Nobody Has to Come explores these questions with good cinematography and performances. Unfortunately the pacing is very sluggish and the film meanders away from the core premise a lot. Maybe in a theater it would have kept my interest better but at home it did not. The acting is excellent and it is beautifully shot. Unfortunately the script let’s down an interesting premise.

To be frank Nobody Has to Come was simply dull. So I admire what they tried to do but can’t recommend it in the end.

4 out of 10

Frown Worthy


Being an animation buff I was obviously looking forward to both of the animated films at TIFF. I love indie animation and have a whole podcast once a month where my friend and I focus on indie and obscure animation. Unfortunately both of the animated films (not including Flee which I saw at Sundance and loved) ended up disappointing me during this festival- particularly Charlotte.

This film tells the story of Charlotte Salomon who was a German-Jewish artist murdered at Auschwitz concentration camp after completing her series of over 700 paintings. Indeed, the most captivating part of Charlotte is the addendum at the end talking about Salomon’s works in a traditional documentary fashion. It’s a problem if a section at the end is more effective than the entire rest of the movie!

The animation is pretty bad in Charlotte which feels awkward in a movie about an artist. And while the voice cast is impressive the voices didn’t match with the characters. Keira Knightley does a good job as Charlotte but her voice seems too old for a young artist in her 20s. None of them fit!

But the main problem is the story, which manages to feel bland and ordinary when it should be exceptional. Like I said the brief documentary at the end is much better than the story we get in the entire film. You’d honestly be better off reading an article on Salomon and giving Charlotte a pass. It’s a real shame because it had a lot of potential if it was executed better.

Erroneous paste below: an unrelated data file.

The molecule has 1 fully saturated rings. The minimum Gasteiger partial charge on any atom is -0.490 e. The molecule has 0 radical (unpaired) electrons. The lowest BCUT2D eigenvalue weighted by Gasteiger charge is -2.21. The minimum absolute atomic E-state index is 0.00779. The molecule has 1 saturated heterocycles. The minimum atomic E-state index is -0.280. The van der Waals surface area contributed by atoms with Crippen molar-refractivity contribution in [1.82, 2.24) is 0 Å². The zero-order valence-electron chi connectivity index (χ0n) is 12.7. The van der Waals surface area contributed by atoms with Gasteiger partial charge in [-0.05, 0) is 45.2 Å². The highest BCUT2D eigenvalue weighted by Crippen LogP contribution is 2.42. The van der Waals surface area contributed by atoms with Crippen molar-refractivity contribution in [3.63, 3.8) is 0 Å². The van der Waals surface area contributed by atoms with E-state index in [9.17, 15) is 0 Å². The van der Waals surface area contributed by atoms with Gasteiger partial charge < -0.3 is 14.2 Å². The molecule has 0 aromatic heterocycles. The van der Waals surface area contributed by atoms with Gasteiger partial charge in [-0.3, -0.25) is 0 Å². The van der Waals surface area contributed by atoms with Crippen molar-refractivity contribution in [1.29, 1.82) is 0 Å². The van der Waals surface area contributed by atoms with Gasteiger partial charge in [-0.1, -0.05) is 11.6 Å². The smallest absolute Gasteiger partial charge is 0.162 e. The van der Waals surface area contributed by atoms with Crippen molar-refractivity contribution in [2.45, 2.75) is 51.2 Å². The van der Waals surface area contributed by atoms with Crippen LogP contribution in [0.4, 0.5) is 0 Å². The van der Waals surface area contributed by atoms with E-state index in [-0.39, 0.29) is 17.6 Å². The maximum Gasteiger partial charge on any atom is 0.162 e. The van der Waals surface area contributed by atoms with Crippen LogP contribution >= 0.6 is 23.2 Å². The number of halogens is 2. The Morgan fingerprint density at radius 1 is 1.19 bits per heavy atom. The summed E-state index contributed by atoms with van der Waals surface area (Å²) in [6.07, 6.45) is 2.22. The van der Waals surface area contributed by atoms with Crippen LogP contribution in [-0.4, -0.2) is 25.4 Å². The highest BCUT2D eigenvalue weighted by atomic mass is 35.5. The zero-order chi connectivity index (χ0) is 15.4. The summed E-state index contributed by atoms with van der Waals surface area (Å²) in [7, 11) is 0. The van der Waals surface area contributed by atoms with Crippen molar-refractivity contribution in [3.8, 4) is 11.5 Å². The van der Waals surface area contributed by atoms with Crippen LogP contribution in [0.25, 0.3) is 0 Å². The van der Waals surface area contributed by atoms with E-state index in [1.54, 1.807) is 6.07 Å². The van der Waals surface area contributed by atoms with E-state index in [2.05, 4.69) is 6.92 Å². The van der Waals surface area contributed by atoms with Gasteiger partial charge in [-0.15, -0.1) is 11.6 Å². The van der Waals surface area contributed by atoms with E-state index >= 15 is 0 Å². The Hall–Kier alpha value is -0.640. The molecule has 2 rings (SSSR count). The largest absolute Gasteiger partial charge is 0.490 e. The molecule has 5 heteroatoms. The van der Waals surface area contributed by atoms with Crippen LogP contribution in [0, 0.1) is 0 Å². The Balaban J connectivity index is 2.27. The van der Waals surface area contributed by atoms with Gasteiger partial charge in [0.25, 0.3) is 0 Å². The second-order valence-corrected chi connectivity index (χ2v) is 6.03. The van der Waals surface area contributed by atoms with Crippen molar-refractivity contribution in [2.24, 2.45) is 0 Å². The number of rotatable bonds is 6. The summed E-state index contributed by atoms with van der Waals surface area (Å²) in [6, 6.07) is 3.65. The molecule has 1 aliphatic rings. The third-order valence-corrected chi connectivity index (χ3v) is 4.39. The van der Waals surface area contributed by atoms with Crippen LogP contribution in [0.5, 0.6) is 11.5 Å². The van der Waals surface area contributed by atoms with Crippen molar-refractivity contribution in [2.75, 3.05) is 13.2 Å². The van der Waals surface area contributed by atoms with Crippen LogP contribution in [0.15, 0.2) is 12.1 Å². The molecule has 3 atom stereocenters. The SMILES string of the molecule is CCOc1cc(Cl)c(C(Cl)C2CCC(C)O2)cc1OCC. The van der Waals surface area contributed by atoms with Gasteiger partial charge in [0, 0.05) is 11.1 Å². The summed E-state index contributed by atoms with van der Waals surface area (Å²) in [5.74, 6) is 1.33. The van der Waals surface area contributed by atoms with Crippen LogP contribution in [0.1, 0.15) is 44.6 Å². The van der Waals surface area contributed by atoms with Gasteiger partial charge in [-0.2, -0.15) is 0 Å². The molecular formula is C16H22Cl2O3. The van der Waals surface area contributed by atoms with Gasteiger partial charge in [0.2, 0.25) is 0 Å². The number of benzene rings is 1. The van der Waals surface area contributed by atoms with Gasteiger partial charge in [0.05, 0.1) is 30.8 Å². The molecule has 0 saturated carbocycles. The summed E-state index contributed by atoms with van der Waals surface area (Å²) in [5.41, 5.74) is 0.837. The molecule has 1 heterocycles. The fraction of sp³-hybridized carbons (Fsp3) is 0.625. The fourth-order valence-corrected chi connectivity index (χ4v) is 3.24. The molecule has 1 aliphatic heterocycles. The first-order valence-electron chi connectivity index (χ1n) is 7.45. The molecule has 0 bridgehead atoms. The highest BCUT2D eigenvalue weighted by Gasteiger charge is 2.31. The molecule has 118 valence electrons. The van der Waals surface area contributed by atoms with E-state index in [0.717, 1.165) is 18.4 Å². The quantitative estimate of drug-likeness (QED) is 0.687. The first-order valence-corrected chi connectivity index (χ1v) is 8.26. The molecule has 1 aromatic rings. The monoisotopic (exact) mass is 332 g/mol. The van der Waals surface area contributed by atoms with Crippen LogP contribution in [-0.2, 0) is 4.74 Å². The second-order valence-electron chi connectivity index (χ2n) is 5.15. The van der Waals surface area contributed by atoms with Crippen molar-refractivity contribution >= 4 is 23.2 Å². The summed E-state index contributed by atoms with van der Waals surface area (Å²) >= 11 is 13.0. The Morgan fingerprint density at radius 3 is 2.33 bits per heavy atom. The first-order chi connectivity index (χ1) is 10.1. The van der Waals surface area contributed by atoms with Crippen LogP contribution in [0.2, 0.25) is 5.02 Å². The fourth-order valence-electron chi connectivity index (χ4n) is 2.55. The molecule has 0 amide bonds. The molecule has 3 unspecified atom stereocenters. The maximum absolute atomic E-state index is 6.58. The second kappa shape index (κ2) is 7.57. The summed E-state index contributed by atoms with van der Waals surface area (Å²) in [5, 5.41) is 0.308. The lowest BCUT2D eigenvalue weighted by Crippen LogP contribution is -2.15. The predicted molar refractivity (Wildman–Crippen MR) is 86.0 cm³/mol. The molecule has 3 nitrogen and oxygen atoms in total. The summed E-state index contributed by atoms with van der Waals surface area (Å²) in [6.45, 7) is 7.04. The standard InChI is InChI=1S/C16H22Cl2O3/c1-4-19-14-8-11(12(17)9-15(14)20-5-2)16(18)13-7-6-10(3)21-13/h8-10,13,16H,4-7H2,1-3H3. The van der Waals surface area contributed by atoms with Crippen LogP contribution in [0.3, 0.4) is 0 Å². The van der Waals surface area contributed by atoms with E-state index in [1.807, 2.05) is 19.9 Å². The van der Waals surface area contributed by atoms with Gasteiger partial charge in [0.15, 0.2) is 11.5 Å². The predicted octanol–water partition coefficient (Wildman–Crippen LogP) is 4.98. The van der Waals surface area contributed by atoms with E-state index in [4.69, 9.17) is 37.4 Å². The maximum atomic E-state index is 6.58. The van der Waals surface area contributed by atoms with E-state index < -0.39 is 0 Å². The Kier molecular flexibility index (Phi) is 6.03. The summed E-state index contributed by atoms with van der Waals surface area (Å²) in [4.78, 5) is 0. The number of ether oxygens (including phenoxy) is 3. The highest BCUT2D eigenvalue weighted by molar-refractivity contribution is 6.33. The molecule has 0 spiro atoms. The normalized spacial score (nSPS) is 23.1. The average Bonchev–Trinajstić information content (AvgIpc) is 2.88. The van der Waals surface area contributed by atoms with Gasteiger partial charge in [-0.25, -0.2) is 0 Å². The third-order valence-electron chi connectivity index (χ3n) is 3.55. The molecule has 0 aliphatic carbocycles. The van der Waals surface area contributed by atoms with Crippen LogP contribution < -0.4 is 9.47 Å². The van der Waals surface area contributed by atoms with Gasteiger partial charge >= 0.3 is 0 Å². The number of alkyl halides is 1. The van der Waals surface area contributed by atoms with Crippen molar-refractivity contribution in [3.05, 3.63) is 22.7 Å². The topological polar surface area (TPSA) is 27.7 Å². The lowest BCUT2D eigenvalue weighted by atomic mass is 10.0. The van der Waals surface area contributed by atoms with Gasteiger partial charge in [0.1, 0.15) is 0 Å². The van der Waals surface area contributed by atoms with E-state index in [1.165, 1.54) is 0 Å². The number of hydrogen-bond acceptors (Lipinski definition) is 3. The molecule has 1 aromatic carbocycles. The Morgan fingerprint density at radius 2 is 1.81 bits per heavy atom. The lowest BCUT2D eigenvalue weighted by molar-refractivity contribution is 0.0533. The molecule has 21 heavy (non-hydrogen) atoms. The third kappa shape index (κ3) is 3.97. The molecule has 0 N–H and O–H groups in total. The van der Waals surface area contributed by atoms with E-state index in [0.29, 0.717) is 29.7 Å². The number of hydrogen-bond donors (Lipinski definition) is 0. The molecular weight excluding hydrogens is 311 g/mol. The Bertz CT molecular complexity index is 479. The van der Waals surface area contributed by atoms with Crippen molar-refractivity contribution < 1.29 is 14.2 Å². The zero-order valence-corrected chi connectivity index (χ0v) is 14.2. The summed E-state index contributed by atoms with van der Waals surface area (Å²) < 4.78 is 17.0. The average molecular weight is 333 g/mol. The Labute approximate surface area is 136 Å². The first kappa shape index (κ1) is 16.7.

3 out of 10

Frown Worthy

The Middle Man

I’m not the biggest fan of dark humor. Every so often in something like The Addams Family it can work but for the most part it falls flat and ends up being more disturbing than elevating. The Middle Man, a new absurdist kind-of dark comedy is such a film and I really disliked it. Not for me.

The Middle Man tells the story of Frank who has been hired to be the ‘middle man’ for their community which has a bizarre number of accidents (he’s not with the military or anything like that). It’s a weird dystopian without being a dystopian.

It’s hard for me to explain why I found this movie to be so irritating. Maybe it’s because it is so repetitive? Maybe it is because it is pretentious and dealing with topics like death and grief in such a trite way? Maybe it’s because it dragged on and was so obviously pleased with itself? Either way it was not for me. It reminded me of Kajilionaire which I also hated with its unlikable characters and repetitive frustrating script. However, most people seemed to like that film so maybe they will like this? Like I said- it’s not for me.